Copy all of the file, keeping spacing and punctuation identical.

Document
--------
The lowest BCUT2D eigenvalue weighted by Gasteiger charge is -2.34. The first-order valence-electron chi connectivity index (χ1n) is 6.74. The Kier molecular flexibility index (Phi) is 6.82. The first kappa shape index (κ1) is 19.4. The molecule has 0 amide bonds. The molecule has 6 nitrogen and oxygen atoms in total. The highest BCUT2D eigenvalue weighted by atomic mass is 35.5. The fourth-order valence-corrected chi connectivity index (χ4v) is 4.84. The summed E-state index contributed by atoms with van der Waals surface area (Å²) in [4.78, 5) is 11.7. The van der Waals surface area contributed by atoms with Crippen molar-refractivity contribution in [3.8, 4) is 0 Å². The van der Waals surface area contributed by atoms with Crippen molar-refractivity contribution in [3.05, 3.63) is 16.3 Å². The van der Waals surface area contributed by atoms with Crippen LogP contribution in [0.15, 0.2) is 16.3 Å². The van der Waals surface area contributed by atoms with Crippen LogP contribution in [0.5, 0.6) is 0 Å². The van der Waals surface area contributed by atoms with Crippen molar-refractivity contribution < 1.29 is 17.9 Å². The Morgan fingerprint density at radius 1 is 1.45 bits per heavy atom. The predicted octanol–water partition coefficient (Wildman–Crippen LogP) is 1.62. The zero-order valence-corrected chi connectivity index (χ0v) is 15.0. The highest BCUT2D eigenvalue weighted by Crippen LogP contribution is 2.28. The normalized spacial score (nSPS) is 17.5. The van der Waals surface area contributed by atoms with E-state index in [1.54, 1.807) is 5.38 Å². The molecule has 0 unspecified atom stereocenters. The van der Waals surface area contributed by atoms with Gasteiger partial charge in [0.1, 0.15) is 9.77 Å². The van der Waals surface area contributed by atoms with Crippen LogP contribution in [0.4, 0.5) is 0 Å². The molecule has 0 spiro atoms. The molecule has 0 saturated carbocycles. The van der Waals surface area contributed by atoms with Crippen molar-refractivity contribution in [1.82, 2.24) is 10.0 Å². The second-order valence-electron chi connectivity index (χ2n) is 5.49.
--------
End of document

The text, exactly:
The lowest BCUT2D eigenvalue weighted by Gasteiger charge is -2.34. The first-order valence-electron chi connectivity index (χ1n) is 6.74. The Kier molecular flexibility index (Phi) is 6.82. The first kappa shape index (κ1) is 19.4. The molecule has 0 amide bonds. The molecule has 6 nitrogen and oxygen atoms in total. The highest BCUT2D eigenvalue weighted by atomic mass is 35.5. The fourth-order valence-corrected chi connectivity index (χ4v) is 4.84. The summed E-state index contributed by atoms with van der Waals surface area (Å²) in [4.78, 5) is 11.7. The van der Waals surface area contributed by atoms with Crippen molar-refractivity contribution in [3.8, 4) is 0 Å². The van der Waals surface area contributed by atoms with Crippen molar-refractivity contribution in [3.05, 3.63) is 16.3 Å². The van der Waals surface area contributed by atoms with Crippen LogP contribution in [0.15, 0.2) is 16.3 Å². The van der Waals surface area contributed by atoms with Crippen LogP contribution in [0.5, 0.6) is 0 Å². The van der Waals surface area contributed by atoms with Crippen molar-refractivity contribution < 1.29 is 17.9 Å². The Morgan fingerprint density at radius 1 is 1.45 bits per heavy atom. The predicted octanol–water partition coefficient (Wildman–Crippen LogP) is 1.62. The zero-order valence-corrected chi connectivity index (χ0v) is 15.0. The highest BCUT2D eigenvalue weighted by Crippen LogP contribution is 2.28. The normalized spacial score (nSPS) is 17.5. The van der Waals surface area contributed by atoms with E-state index in [1.54, 1.807) is 5.38 Å². The molecule has 0 unspecified atom stereocenters. The van der Waals surface area contributed by atoms with Gasteiger partial charge in [0.1, 0.15) is 9.77 Å². The van der Waals surface area contributed by atoms with Crippen LogP contribution in [0.4, 0.5) is 0 Å². The molecule has 0 spiro atoms. The molecule has 0 saturated carbocycles. The van der Waals surface area contributed by atoms with Crippen molar-refractivity contribution in [1.82, 2.24) is 10.0 Å². The second-order valence-electron chi connectivity index (χ2n) is 5.49.